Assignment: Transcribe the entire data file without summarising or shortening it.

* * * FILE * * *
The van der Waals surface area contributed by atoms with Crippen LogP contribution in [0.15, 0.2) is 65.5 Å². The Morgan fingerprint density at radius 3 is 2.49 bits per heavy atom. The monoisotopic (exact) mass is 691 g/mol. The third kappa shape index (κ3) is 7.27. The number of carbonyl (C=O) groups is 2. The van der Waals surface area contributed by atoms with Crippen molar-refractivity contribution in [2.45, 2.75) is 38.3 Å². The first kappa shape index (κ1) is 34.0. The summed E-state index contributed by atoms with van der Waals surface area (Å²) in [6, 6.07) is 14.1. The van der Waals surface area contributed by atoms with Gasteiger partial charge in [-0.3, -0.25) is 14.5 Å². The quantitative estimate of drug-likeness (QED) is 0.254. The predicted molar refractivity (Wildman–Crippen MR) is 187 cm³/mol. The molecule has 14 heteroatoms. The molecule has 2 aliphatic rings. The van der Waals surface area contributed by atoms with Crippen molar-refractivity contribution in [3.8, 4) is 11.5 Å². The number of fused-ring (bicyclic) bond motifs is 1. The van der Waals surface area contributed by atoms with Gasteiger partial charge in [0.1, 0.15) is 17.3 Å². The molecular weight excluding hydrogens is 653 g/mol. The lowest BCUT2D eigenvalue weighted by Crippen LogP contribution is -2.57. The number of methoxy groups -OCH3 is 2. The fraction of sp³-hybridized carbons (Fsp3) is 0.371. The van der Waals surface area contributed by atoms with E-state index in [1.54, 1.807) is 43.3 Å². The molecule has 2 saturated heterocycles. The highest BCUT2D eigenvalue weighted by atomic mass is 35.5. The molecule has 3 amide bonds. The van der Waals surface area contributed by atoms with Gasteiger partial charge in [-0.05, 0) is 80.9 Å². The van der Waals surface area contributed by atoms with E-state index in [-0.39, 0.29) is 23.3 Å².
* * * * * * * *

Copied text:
The van der Waals surface area contributed by atoms with Crippen LogP contribution in [0.15, 0.2) is 65.5 Å². The Morgan fingerprint density at radius 3 is 2.49 bits per heavy atom. The monoisotopic (exact) mass is 691 g/mol. The third kappa shape index (κ3) is 7.27. The number of carbonyl (C=O) groups is 2. The van der Waals surface area contributed by atoms with Crippen molar-refractivity contribution in [2.45, 2.75) is 38.3 Å². The first kappa shape index (κ1) is 34.0. The summed E-state index contributed by atoms with van der Waals surface area (Å²) in [6, 6.07) is 14.1. The van der Waals surface area contributed by atoms with Gasteiger partial charge in [-0.3, -0.25) is 14.5 Å². The quantitative estimate of drug-likeness (QED) is 0.254. The predicted molar refractivity (Wildman–Crippen MR) is 187 cm³/mol. The molecule has 14 heteroatoms. The molecule has 2 aliphatic rings. The van der Waals surface area contributed by atoms with Crippen molar-refractivity contribution in [3.8, 4) is 11.5 Å². The number of fused-ring (bicyclic) bond motifs is 1. The van der Waals surface area contributed by atoms with Gasteiger partial charge in [0.1, 0.15) is 17.3 Å². The molecular weight excluding hydrogens is 653 g/mol. The lowest BCUT2D eigenvalue weighted by Crippen LogP contribution is -2.57. The number of methoxy groups -OCH3 is 2. The fraction of sp³-hybridized carbons (Fsp3) is 0.371. The van der Waals surface area contributed by atoms with E-state index in [1.54, 1.807) is 43.3 Å². The molecule has 2 saturated heterocycles. The highest BCUT2D eigenvalue weighted by atomic mass is 35.5. The molecule has 3 amide bonds. The van der Waals surface area contributed by atoms with Gasteiger partial charge in [-0.05, 0) is 80.9 Å². The van der Waals surface area contributed by atoms with E-state index in [-0.39, 0.29) is 23.3 Å².